English is Europe's most difficult language to learn to read, Scottish child survey finds

 

English ranks as the most difficult language in Europe to learn how to read. It took native English-speaking children a year and a half longer to reach the same reading standard as children on the continent, a study in Scotland has revealed.

Learning to read English is more difficult than any of 12 other European languages which were compared in a reading development study carried out by Prof Philip Seymour of the University of Dundee and reported yesterday at the BA Festival of Science.

Groups of between 30 and 70 children had their reading abilities measured in 13 European countries including Scotland to see how long it took them to achieve a basic ability.

After one year of learning to read simple and nonsense words, the accuracy of the Scottish children was only 30 per cent compared with 90 per cent in most other countries in the study.

"Two-and-a-half years of learning are needed in English to reach the one-year capability in Europe," said Prof Seymour. "In word reading and nonsense word reading very large discrepancies have occurred. In English the rate of progress is very much slower."

So why is English so difficult? One reason could be that children learning to read not only have to decode words by learning the basic alphabetic building blocks but also have to deal at the same time with the quirkiness of English spelling rules. Children learn the rule pattern but then are confronted with many exceptions to the rules.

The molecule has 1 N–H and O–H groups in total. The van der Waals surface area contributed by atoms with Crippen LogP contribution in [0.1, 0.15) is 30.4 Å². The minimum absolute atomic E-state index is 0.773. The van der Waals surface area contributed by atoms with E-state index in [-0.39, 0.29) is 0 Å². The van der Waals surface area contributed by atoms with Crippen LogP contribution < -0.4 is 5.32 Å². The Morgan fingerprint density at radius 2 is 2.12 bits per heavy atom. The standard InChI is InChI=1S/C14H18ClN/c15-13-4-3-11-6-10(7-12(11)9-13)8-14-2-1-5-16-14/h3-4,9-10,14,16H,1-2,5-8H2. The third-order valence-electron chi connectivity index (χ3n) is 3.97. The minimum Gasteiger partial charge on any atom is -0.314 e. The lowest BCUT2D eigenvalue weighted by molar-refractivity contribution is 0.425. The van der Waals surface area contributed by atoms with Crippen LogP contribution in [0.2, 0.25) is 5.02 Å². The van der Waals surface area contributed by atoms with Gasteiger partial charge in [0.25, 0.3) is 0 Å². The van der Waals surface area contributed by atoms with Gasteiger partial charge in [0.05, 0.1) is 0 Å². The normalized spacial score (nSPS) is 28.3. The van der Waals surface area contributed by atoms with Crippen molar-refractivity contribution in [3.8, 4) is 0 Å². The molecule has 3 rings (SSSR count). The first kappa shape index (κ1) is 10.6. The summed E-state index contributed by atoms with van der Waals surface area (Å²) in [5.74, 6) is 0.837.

"Children are being asked to do two things; they are having to learn to decode words at the same time as coping with large numbers of words that don't fit that pattern," said Prof Seymour.

English is also a more complicated language with difficult combinations of syllables containing bunches of consonants. Prof Seymour said "sprint" was an example of this type of word with a vowel bracketed with consonant groups, something rarely found in other European languages.

In the league table of reading difficulty, English is the top-ranking language ahead of Danish, French and Portuguese that are also in the difficult category. Finnish and Greek are the simplest, with others such as Italian, Spanish and German somewhere in between.

The slow rates of learning in English could be caused by differences in the way children are educated in these islands. Teaching methods and age of starting may be a factor but it seems that the main cause is the language itself.